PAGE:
I was lucky enough to go to both EECI’s this year, the European one in Leiden and the US one near Austin which happened last week. In fact I was invited to speak at the US one and felt very honoured to present to my fellow EE community members. I gave a talk on the developer’s track and it was a full house, standing room only!!
The conference last week was full of excitement and drama and I think that pretty much everyone who was there really enjoyed it. The quality of the talks was very high and the people were great and I for one had a blast with the guys I already know and those that I met.
I want to take this opportunity to go into more detail on the two main things that I discussed in my talk (slides available here).
Progressive Add-on Development #
Over the past year or so I have become more and more convinced that in order to really innovate with add-on development, we need to work to allow and encourage integration between our add-ons. “Progressive Add-on Development” is a concept that I came up with to describe making our add-ons compatible and extensible using hooks and libraries.
A “progressive add-on” contains hooks so that other add-ons, in this case extensions, can hook onto it and extend its functionality. This means that any event on an EE site can trigger not only one add-on, but a series of consecutive add-ons without any hacking, as illustrated in the figure below. I refer to add-ons that are not extensible in this way “dead-end add-ons”.
A good example of a progressive add-on is CartThrob. Say you are developing an e‑commerce site in which print-on-demand books can be purchased and you would like to automate the entire process. CartThrob will process the payment, but it also contains a hook which would allow you to create an add-on that extends the payment process and sends the details to a print-on-demand service such as lulu’s API.
Another element of a progressive add-on is having its main functions abstracted into a library. This means that other add-ons can load this library and interact with the original add-on. A good example of this is CE Image which has most of its image manipulation functions in a library which you can call directly.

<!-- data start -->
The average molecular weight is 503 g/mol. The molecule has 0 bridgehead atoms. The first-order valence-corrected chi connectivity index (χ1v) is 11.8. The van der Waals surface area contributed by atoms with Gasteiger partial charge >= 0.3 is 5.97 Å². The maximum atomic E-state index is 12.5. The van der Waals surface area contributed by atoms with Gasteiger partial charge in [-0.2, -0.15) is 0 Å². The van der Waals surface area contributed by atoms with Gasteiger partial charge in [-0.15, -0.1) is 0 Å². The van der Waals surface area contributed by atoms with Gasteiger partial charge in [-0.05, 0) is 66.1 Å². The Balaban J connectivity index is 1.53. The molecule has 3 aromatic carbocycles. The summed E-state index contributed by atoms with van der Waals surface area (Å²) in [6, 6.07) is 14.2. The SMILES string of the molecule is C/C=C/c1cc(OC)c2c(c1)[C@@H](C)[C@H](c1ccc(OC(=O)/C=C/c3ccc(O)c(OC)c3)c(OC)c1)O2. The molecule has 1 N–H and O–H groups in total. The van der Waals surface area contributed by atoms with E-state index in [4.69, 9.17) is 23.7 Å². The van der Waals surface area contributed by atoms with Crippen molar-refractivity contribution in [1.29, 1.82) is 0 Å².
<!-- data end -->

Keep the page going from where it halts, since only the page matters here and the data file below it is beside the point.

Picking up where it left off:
Continuum is an add-on that I have been working on for the past year and a half and which I demoed during my talk at EECI. It is a real-time visitor tracking tool and I used it as a working example of a progressive add-on and displayed the main code snippets which make it “progressive”. The main elements which make it progressive are embedded hooks, abstraction to a library, template tags and callable actions, all of which can be used by other third-party add-ons to extend and use the functionality found in Continuum. The following diagram explains it best.
As you can see, the Continuum extension is called using hooks in the template parser and in other add-ons (comment module, safecracker, etc.). The Continuum module is called by other add-ons through callable actions and with a template tag. Both the extension and the module, as well as other add-ons, can call the Continuum library which handles all of the event logging logic. The library also contains its own set of hooks which allows it to be extended, thereby completing the flow.
Continuum will be released as a free add-on next week. The idea is that developers can learn how to develop progressive add-ons by looking at the code and that other third-party add-ons can be developed specifically to extend it, thereby creating a mini add-on marketplace.